The terrain of American political lobbying usually pitches US telcos against Silicon Valley internet platforms like Google because they take opposing sides on network neutrality. However, the biggest firms on both sides have made almost equal donations to a campaign against a proposed online privacy law for California.
Despite the flimflam about democracy dying if ISPs are allowed to prioritize one packet over another, the biggest threat that the internet poses to democracy comes from the temptation to collate large amounts of data about every citizen, and then use that data to manipulate voters. That was the substance of the concerns which forced Facebook to apologize for the way Cambridge Analytica had harvested the data of Facebook users. But based on the reaction to an initiative to pass new privacy laws in California, it is clear that telcos and internet giants agree that neither should spend money on privacy if they can avoid it.
A group called Californians for Consumer Privacy wants to give Californians the chance to vote in November 2018 on the passage of a law with privacy provisions similar to those enshrined in the European Union’s General Data Protection Regulation (GDPR). The proposed California Consumer Privacy Act would give Californians:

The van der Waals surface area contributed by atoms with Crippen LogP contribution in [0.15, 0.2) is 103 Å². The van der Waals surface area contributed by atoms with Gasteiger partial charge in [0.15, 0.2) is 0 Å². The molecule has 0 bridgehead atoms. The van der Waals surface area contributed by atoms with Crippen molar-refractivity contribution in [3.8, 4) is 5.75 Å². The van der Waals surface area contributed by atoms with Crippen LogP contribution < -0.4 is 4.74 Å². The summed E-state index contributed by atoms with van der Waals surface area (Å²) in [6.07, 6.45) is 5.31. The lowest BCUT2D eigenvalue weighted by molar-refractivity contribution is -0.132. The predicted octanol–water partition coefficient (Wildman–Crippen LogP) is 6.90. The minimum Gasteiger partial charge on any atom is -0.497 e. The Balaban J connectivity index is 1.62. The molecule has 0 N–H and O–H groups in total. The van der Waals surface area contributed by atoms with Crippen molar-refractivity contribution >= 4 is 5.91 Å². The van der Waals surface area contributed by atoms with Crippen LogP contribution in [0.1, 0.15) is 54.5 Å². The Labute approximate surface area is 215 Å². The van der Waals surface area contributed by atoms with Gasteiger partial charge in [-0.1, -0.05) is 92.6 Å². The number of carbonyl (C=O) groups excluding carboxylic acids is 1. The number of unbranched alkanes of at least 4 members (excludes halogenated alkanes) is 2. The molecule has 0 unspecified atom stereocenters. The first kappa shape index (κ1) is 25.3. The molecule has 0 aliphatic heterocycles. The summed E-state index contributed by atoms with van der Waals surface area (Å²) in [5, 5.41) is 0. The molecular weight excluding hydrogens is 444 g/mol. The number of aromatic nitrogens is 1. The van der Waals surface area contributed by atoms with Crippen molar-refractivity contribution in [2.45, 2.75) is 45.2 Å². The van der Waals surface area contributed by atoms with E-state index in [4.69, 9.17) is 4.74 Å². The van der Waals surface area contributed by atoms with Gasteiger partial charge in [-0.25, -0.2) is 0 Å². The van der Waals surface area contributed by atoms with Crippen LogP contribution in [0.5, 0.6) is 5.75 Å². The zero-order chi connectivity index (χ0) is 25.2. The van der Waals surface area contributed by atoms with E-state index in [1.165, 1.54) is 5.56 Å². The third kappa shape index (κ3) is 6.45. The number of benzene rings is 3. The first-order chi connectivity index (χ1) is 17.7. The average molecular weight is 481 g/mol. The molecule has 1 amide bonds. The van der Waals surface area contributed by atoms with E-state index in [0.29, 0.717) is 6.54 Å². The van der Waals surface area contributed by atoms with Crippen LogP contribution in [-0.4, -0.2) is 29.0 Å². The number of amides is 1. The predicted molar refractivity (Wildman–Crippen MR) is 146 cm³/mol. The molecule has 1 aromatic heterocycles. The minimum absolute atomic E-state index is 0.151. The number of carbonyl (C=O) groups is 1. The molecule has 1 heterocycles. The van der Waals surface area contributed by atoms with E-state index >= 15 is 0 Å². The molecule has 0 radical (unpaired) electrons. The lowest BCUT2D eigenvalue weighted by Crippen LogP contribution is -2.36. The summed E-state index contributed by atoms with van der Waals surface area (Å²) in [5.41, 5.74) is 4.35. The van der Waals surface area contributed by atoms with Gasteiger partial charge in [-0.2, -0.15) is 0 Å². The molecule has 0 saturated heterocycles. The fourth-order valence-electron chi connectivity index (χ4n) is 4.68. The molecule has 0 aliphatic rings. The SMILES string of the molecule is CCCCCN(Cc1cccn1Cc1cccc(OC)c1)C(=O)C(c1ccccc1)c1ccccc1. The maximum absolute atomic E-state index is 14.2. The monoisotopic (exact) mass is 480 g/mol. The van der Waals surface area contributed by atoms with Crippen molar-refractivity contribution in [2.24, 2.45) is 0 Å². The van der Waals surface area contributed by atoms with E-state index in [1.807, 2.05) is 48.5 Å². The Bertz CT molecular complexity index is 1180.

- the right to instruct businesses not to share or sell their personal data with other businesses;
- the right to be told who has received their personal data; and
- the right to be treated the same as other customers, irrespective of how they exercise these privacy rights.
These rights are pretty tame compared to all those listed in the GDPR. And every big Silicon Valley business says they already respect these rights for European citizens, having signed up to the US-EU Privacy Shield. But whilst these firms promise to respect these rights for Europeans, they argue that giving these rights to Californians will cost jobs in California.
This ballot measure disconnects California. It is unworkable, requiring the internet and businesses in California to operate differently than the rest of the world — limiting our choices, hurting our businesses, and cutting our connection to the global economy.